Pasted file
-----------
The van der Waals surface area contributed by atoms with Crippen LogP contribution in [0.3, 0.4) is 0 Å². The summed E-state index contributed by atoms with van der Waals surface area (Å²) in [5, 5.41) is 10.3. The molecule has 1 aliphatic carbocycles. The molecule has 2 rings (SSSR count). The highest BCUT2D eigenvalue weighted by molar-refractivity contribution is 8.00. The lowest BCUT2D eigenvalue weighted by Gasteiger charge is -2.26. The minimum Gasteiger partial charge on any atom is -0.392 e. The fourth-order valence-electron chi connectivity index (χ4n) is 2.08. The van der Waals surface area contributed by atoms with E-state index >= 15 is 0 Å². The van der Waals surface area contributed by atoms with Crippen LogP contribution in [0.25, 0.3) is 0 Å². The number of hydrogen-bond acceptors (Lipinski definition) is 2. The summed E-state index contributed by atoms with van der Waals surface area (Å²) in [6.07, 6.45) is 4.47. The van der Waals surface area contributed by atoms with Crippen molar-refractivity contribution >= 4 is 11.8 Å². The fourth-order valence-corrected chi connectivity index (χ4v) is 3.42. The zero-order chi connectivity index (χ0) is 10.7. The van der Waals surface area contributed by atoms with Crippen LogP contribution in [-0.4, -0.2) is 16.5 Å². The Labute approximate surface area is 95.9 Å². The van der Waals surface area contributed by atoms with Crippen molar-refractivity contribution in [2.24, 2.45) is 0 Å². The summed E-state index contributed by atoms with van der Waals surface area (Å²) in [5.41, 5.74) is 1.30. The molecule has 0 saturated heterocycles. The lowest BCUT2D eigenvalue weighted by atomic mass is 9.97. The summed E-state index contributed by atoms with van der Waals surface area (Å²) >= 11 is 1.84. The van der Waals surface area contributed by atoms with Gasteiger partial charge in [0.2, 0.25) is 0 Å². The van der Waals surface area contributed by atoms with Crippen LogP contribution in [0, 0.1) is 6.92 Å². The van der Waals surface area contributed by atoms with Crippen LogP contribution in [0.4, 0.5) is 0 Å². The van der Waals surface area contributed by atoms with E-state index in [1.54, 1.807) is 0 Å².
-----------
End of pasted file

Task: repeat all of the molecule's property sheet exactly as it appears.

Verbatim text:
The van der Waals surface area contributed by atoms with Crippen LogP contribution in [0.3, 0.4) is 0 Å². The summed E-state index contributed by atoms with van der Waals surface area (Å²) in [5, 5.41) is 10.3. The molecule has 1 aliphatic carbocycles. The molecule has 2 rings (SSSR count). The highest BCUT2D eigenvalue weighted by molar-refractivity contribution is 8.00. The lowest BCUT2D eigenvalue weighted by Gasteiger charge is -2.26. The minimum Gasteiger partial charge on any atom is -0.392 e. The fourth-order valence-electron chi connectivity index (χ4n) is 2.08. The van der Waals surface area contributed by atoms with E-state index >= 15 is 0 Å². The van der Waals surface area contributed by atoms with Crippen LogP contribution in [0.25, 0.3) is 0 Å². The number of hydrogen-bond acceptors (Lipinski definition) is 2. The summed E-state index contributed by atoms with van der Waals surface area (Å²) in [6.07, 6.45) is 4.47. The van der Waals surface area contributed by atoms with Crippen molar-refractivity contribution >= 4 is 11.8 Å². The fourth-order valence-corrected chi connectivity index (χ4v) is 3.42. The zero-order chi connectivity index (χ0) is 10.7. The van der Waals surface area contributed by atoms with Crippen LogP contribution in [-0.4, -0.2) is 16.5 Å². The Labute approximate surface area is 95.9 Å². The van der Waals surface area contributed by atoms with Crippen molar-refractivity contribution in [2.24, 2.45) is 0 Å². The summed E-state index contributed by atoms with van der Waals surface area (Å²) in [5.41, 5.74) is 1.30. The molecule has 0 saturated heterocycles. The lowest BCUT2D eigenvalue weighted by atomic mass is 9.97. The summed E-state index contributed by atoms with van der Waals surface area (Å²) >= 11 is 1.84. The van der Waals surface area contributed by atoms with Gasteiger partial charge in [0.2, 0.25) is 0 Å². The van der Waals surface area contributed by atoms with Crippen LogP contribution in [0, 0.1) is 6.92 Å². The van der Waals surface area contributed by atoms with Crippen LogP contribution in [0.4, 0.5) is 0 Å². The van der Waals surface area contributed by atoms with E-state index in [1.54, 1.807) is 0 Å².